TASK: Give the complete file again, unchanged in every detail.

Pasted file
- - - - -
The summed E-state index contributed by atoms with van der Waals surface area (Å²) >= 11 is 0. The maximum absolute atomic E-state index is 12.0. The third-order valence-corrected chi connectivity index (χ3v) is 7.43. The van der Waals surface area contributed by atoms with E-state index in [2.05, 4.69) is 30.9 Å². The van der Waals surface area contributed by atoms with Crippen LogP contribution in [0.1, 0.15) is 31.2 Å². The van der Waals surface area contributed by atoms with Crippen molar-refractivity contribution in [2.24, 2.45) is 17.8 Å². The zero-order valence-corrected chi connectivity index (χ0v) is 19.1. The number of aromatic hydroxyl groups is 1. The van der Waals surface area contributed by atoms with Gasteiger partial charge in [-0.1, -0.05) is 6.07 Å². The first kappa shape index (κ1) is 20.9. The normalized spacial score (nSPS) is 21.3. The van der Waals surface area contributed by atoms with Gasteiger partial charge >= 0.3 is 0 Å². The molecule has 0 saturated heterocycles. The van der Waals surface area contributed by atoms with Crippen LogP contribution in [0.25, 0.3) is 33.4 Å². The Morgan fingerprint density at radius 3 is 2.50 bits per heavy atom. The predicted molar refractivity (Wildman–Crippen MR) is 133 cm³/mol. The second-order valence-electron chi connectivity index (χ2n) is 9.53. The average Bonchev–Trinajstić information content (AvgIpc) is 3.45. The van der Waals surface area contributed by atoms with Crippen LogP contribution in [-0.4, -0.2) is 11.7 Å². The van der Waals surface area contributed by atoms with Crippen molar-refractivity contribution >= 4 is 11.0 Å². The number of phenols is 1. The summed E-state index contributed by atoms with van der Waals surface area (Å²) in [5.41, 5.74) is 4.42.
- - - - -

The summed E-state index contributed by atoms with van der Waals surface area (Å²) >= 11 is 0. The maximum absolute atomic E-state index is 12.0. The third-order valence-corrected chi connectivity index (χ3v) is 7.43. The van der Waals surface area contributed by atoms with E-state index in [2.05, 4.69) is 30.9 Å². The van der Waals surface area contributed by atoms with Crippen LogP contribution in [0.1, 0.15) is 31.2 Å². The van der Waals surface area contributed by atoms with Crippen molar-refractivity contribution in [2.24, 2.45) is 17.8 Å². The zero-order valence-corrected chi connectivity index (χ0v) is 19.1. The number of aromatic hydroxyl groups is 1. The van der Waals surface area contributed by atoms with Gasteiger partial charge in [-0.1, -0.05) is 6.07 Å². The first kappa shape index (κ1) is 20.9. The normalized spacial score (nSPS) is 21.3. The van der Waals surface area contributed by atoms with Gasteiger partial charge >= 0.3 is 0 Å². The molecule has 0 saturated heterocycles. The van der Waals surface area contributed by atoms with Crippen LogP contribution in [0.25, 0.3) is 33.4 Å². The Morgan fingerprint density at radius 3 is 2.50 bits per heavy atom. The predicted molar refractivity (Wildman–Crippen MR) is 133 cm³/mol. The second-order valence-electron chi connectivity index (χ2n) is 9.53. The average Bonchev–Trinajstić information content (AvgIpc) is 3.45. The van der Waals surface area contributed by atoms with Crippen LogP contribution in [-0.4, -0.2) is 11.7 Å². The van der Waals surface area contributed by atoms with Crippen molar-refractivity contribution >= 4 is 11.0 Å². The number of phenols is 1. The summed E-state index contributed by atoms with van der Waals surface area (Å²) in [5.41, 5.74) is 4.42.